When planning a Vacation in Siem Reap, you’ll find several different places to visit. These include the Angkor Center for the Conservation of Biodiversity, Phnom Kulen Waterfall, and Angkor Wat. You’ll also find a local market, the Old Market, filled with crafts, souvenirs, and even recycled items.
Phnom Kulen Waterfall
Whether visiting Cambodia for the first time or looking for a relaxing getaway, seeing the Phnom Kulen Waterfall will leave you feeling refreshed and enchanted. Its waterfall tumbles down rocks, creating pools where you can relax and cool off. The waterfall is magnificent in the wet season when water levels are at their highest.
You can reach Phnom Kulen Waterfall via road from Siem Reap, about 48km away. Driving from the town to the waterfall takes approximately 1.5 to two hours. If you’re traveling by tuk-tuk, you’ll need a ticket before heading to the park.
The ticket office is located at the base of Phnom Kulen, near the entrance to the Phnom Kulen National Park. You can get discounted tickets if you hire a guide or hotel. If you’re a Cambodian, you can also enter for free. The waterfall’s water flow is best in the rainy season, from May to November.
Nearby, you’ll find a UNESCO World Heritage site, the Angkor National Museum, and Khmer Ceramics Fine Arts Center. These museums are open daily from 8:30am to 6:30pm.
There are also great street markets where you can buy local produce and handicrafts. One of the best tourist markets is the Old Market, which is packed with ceramics, figurines, and other items.
Angkor Wat is a UNESCO World Heritage Site and the largest religious monument in the world. It was initially dedicated to Lord Vishnu and later became a Buddhist sanctum. Its walls are covered in carvings and scenes of daily life.
After exploring Angkor Wat, you might also want to visit a local floating village. The Kompong Phluk Floating Village is the most popular of the floating villages and is the most popular. This is the ideal place to enjoy live music and try local food.
Angkor Wat is an iconic tourist attraction in Siem Reap, but there’s more to this city. Other interests in the area include the vibrant local markets, fascinating museums, and fun day trips. It’s also one of the world’s most affordable tourist destinations, making it a good place for budget travelers. Regardless of your budget, Siem Reap is well worth a visit. Just remember to plan your vacation around the best time of year to get the best experience.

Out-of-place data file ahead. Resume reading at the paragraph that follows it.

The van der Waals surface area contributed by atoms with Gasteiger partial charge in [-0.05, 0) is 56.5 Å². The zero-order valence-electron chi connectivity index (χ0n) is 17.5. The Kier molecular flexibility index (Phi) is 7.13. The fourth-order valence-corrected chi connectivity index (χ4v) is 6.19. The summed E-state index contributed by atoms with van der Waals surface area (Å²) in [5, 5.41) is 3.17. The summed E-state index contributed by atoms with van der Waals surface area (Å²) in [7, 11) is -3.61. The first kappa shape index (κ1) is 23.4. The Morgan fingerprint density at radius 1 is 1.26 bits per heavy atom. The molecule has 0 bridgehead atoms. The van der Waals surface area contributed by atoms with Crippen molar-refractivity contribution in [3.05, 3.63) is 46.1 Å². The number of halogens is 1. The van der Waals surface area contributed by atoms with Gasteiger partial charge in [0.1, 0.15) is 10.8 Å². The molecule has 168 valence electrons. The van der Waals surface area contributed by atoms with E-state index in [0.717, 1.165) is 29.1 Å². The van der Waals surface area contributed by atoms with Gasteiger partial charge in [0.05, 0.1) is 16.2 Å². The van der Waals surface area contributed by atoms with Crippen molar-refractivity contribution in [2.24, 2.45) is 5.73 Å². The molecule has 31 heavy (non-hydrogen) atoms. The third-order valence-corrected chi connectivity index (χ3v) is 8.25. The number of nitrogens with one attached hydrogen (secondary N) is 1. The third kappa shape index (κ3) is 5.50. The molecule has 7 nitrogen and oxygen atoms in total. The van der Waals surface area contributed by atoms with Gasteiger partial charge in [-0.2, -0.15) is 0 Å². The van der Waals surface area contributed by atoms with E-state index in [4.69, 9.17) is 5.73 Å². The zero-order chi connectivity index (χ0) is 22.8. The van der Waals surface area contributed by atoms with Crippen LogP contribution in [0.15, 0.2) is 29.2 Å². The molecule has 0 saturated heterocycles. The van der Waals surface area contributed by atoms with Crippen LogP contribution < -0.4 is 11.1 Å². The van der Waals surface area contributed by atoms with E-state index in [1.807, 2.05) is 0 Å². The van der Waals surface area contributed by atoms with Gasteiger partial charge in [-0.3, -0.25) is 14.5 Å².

The temple is open to the public from 5 am to 7:30 pm. However, the upper level is available two hours earlier. While Angkor Wat is one of Cambodia’s most famous tourist attractions, you should make time for some of the lesser-known temples. If you have the time, you can also check out Angkor Thom, a city-within-a-city in central Angkor. This incredible temple can be climbed via bamboo ladders.
Angkor Centre for the Conservation of Biodiversity
The Angkor Centre for the Conservation of BioDiversity is a Cambodian nature conservation center that works towards wildlife conservation. This non-governmental organization rescues and cares for endangered wildlife and works with local communities to ensure the survival of the local fauna.
The ACCB is located on National Road 67, 26 miles north of Siem Reap. You can either walk there or take a taxi to the center. Alternatively, you can rent a tuk-tuk, which is cheaper and more comfortable. When hiring a tuk-tuk, negotiate the length of time you will need at each stop. You can also arrange whether you wish to visit Banteay Srei while you are there.
The Angkor Centre for the Conservation of BioDiversity is a must-see for those passionate about wildlife. You can see a variety of native species in the zoo, including monkeys and birds. You can also learn about conservation breeding programs and conservation education programs.
The ACCB is a nonprofit organization that educates locals and tourists about the plight of wildlife. Its goal is to protect untouched flora and fauna by conducting research and realistic training. The organization also cares for animals rescued from the illegal wildlife trade.
If you’re looking for a great day trip from Siem Reap, visit Phnom Kulen waterfall, located just north of the city. The waterfall offers a free aqua massage and stunning views. The area is easily accessible by taxi or local bus.